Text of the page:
If the moving party meets its initial responsibility, the burden then shifts to the opposing party to establish that a genuine issue as to any material fact actually does exist. Matsushita Elec. Indus. Co. v. Zenith Radio Corp., 475 U.S. 574, 586 (1986); First Nat'l Bank of Ariz. v. Cities Serv. Co., 391 U.S. 253, 288-89 (1968); Ruffin v. County of Los Angeles, 607 F.2d 1276, 1280 (9th Cir. 1979). In attempting to establish the existence of a factual dispute, the opposing party may not rely upon the allegations or denials of its pleadings but is required to tender evidence of specific facts in the form of affidavits, and/or admissible discovery material, in support of its contention that a dispute exists. See Fed. R. Civ. P. 56(e)(2); Matsushita, 475 U.S. at 586 n.11. The opposing party must demonstrate that facts in contention are material, i.e., facts that might affect the outcome of the suit under the governing law, and that the dispute is genuine, i.e., the evidence is such that a reasonable jury could return a verdict for the nonmoving party. Anderson v. Liberty Lobby, Inc., 477 U.S. 242, 248 (1986); T.W. Elec. Serv., Inc. v. Pacific Elec. Contractors Ass'n, 809 F.2d 626, 630 (9th Cir. 1987). Thus, the "purpose of summary judgment is to 'pierce the pleadings and to assess the proof in order to see whether there is a genuine need for trial.'" Matsushita, 475 U.S. at 587 (quoting Fed. R. Civ. P. 56(e) advisory committee's note on 1963 amendments).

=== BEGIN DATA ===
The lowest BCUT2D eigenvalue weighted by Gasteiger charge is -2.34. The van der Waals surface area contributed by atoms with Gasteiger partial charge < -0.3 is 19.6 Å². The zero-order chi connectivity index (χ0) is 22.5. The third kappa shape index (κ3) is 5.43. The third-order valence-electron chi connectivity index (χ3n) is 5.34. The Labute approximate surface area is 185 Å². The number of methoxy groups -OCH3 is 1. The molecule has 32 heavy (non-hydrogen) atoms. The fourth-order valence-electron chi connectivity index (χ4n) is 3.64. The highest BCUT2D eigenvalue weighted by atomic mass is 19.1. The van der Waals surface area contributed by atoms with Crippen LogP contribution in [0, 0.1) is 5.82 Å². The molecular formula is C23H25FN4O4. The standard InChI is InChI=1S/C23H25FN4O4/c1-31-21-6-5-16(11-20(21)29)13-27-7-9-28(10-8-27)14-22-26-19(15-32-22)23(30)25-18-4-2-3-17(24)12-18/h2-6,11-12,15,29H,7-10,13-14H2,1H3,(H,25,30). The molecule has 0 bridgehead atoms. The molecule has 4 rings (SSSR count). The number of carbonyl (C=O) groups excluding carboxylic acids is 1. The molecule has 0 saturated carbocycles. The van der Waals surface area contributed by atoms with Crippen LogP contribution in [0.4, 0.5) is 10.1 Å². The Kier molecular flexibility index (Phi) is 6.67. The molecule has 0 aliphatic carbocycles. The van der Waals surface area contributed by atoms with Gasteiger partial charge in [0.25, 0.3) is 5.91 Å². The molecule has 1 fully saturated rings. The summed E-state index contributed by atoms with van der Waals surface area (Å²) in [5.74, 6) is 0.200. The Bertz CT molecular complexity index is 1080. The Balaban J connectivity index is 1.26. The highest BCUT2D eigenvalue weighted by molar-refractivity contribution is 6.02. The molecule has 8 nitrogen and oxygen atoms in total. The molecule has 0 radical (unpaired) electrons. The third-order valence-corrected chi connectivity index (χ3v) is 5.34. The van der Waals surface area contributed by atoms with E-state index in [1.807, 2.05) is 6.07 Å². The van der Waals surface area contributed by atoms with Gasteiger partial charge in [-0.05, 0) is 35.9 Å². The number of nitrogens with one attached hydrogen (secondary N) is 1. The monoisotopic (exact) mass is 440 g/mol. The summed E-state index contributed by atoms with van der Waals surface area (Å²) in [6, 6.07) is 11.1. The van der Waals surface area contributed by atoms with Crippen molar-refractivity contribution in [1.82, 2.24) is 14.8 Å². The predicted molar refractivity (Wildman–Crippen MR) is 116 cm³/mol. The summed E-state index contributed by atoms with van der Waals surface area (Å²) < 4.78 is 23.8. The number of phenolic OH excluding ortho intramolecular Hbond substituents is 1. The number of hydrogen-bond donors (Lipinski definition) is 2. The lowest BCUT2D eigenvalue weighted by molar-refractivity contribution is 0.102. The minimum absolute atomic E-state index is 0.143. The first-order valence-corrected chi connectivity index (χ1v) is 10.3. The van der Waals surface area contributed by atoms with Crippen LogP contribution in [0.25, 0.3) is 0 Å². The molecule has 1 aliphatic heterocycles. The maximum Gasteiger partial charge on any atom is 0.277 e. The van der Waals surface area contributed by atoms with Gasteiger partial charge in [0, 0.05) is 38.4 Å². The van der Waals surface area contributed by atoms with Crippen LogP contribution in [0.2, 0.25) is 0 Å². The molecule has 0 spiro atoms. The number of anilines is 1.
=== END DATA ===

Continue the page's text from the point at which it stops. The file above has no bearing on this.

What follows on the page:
II. Application of the Standards

Defendants Griffin and Miller seeks summary judgment or summary adjudication in their favor on the ground that they did not stop, detain, search, or have any contact with plaintiff in November 2007 and could not have violated plaintiff's constitutional rights as alleged. Defendants also seek summary judgment on the grounds that (1) the First, Sixth and Fourteenth Amendment claims alleged by plaintiff fail because all potential claims arising from an alleged detention or search must be analyzed under the Fourth Amendment; (2) the facts alleged in plaintiff's complaint fail to demonstrate that any of his First Amendment rights were denied; (3) the facts alleged in plaintiff's complaint fail to demonstrate that he was prosecuted by either of the defendants or that he was in any way deprived of his rights under the Sixth Amendment; and (4) the facts alleged in plaintiff's complaint fail to demonstrate that his Fourteenth Amendment rights were violated in any way.

Defendants' motion includes a separate statement of undisputed facts supported by (1) plaintiff's complaint, (2) the declaration of defendant Officer Kevin Griffin dated December 8, 2009, (3) the declaration of defendant Sergeant Andrew Miller dated December 8, 2009, (4) the declaration of Supervising Dispatcher Paul E. Troxel dated December 14, 2009, and (5) the declaration of defendants' counsel dated December 14, 2009.